Managing the transition from aid: lessons for donors and recipients
The past 15 years have seen 35 low-income countries (LICs) achieving middle-income country (MIC) status. While income per capita is only one measure of a country’s economic and social development, the move to MIC status can shape its mix of financing resources and often triggers donor discussion on whether to reduce or even phase out financial assistance.
Several authors have mapped how development assistance overall has been allocated to MICs and how it should be delivered. However, graduation and reclassification policies based largely on income per capita do not capture a country’s complex development challenges or its vulnerability to setbacks.
So how do donors decide to phase out their programs and how do they manage that process? How do recipient countries manage the transition away from aid? And what can we learn from their experiences?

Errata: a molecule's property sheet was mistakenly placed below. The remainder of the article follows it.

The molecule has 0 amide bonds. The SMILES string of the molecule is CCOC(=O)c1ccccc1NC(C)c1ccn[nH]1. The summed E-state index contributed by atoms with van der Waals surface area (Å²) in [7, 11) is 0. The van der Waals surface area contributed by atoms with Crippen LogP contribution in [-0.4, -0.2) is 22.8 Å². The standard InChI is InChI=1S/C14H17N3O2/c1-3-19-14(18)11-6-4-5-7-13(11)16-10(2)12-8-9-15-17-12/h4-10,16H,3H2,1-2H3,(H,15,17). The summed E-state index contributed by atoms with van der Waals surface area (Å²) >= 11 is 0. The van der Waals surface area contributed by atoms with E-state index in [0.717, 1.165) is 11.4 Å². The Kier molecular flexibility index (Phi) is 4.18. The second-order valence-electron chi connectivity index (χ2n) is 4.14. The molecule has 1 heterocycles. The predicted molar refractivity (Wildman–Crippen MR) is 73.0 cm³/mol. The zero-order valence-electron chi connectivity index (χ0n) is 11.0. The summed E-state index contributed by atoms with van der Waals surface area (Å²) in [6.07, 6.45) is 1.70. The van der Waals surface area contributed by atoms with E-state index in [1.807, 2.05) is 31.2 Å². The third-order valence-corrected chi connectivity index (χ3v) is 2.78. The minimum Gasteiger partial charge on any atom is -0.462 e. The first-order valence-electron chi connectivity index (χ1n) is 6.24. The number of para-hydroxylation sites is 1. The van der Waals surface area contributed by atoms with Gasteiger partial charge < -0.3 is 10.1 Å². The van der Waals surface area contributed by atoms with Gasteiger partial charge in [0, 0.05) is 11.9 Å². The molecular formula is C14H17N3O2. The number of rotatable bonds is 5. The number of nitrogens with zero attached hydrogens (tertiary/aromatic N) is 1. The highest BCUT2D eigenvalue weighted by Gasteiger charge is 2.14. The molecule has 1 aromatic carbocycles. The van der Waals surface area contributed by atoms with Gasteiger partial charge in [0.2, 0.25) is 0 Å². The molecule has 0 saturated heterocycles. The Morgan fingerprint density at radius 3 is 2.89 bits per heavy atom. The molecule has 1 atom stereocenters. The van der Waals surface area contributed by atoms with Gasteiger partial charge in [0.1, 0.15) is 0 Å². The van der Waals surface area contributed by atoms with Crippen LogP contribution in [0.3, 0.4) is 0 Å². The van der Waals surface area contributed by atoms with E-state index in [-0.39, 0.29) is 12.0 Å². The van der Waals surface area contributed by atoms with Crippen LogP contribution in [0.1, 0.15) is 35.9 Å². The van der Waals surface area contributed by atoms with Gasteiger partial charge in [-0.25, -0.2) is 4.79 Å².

To our great surprise, we found very little research that tried to answer these questions systematically across countries and donors. There are only a handful of outdated reviews of development partners’ approaches to transition and exit, including a joint evaluation of support from Denmark, the Netherlands, Norway and Sweden, and a separate evaluation of the phasing out of support from the Netherlands. Less surprisingly, the few analyses available on recipient countries focus on individual Asian economies (Laos, Vietnam, Indonesia).
So we decided to take a first step and analyse how selected bilateral donors approach transition (beyond aid allocation) (including Australia, the EU, and Korea). Second, we reviewed how recipient countries are affected by – and plan for – transition, including …read more